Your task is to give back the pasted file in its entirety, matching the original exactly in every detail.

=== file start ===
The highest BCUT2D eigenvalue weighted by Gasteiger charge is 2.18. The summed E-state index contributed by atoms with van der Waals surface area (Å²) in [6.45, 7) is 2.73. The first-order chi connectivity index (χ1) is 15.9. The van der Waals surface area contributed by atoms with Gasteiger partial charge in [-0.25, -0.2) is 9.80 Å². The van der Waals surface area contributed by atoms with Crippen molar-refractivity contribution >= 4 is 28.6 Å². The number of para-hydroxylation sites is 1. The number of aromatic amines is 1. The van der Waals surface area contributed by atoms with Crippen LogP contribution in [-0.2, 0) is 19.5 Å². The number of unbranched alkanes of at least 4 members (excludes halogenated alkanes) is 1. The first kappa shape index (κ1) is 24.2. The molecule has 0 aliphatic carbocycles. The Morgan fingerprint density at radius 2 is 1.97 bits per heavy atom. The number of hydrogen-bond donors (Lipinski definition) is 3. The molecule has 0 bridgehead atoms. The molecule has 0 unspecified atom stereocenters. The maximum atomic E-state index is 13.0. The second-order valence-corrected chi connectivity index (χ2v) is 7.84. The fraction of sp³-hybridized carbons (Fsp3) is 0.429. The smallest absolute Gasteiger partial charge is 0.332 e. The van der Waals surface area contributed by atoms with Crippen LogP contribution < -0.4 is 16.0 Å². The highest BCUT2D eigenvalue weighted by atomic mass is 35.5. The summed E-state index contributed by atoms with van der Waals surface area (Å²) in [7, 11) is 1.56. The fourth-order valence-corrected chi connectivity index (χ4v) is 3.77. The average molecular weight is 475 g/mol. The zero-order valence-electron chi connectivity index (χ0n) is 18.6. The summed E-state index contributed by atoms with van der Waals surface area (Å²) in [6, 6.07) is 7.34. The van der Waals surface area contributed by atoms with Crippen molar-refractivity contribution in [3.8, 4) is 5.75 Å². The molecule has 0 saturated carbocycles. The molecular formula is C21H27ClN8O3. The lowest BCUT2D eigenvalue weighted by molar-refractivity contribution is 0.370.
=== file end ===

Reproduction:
The highest BCUT2D eigenvalue weighted by Gasteiger charge is 2.18. The summed E-state index contributed by atoms with van der Waals surface area (Å²) in [6.45, 7) is 2.73. The first-order chi connectivity index (χ1) is 15.9. The van der Waals surface area contributed by atoms with Gasteiger partial charge in [-0.25, -0.2) is 9.80 Å². The van der Waals surface area contributed by atoms with Crippen molar-refractivity contribution >= 4 is 28.6 Å². The number of para-hydroxylation sites is 1. The number of aromatic amines is 1. The van der Waals surface area contributed by atoms with Crippen LogP contribution in [-0.2, 0) is 19.5 Å². The number of unbranched alkanes of at least 4 members (excludes halogenated alkanes) is 1. The first kappa shape index (κ1) is 24.2. The molecule has 0 aliphatic carbocycles. The Morgan fingerprint density at radius 2 is 1.97 bits per heavy atom. The number of hydrogen-bond donors (Lipinski definition) is 3. The molecule has 0 bridgehead atoms. The molecule has 0 unspecified atom stereocenters. The maximum atomic E-state index is 13.0. The second-order valence-corrected chi connectivity index (χ2v) is 7.84. The fraction of sp³-hybridized carbons (Fsp3) is 0.429. The smallest absolute Gasteiger partial charge is 0.332 e. The van der Waals surface area contributed by atoms with Crippen LogP contribution < -0.4 is 16.0 Å². The highest BCUT2D eigenvalue weighted by atomic mass is 35.5. The summed E-state index contributed by atoms with van der Waals surface area (Å²) in [7, 11) is 1.56. The fourth-order valence-corrected chi connectivity index (χ4v) is 3.77. The average molecular weight is 475 g/mol. The zero-order valence-electron chi connectivity index (χ0n) is 18.6. The summed E-state index contributed by atoms with van der Waals surface area (Å²) in [6, 6.07) is 7.34. The van der Waals surface area contributed by atoms with Crippen molar-refractivity contribution in [3.8, 4) is 5.75 Å². The molecule has 0 saturated carbocycles. The molecular formula is C21H27ClN8O3. The lowest BCUT2D eigenvalue weighted by molar-refractivity contribution is 0.370.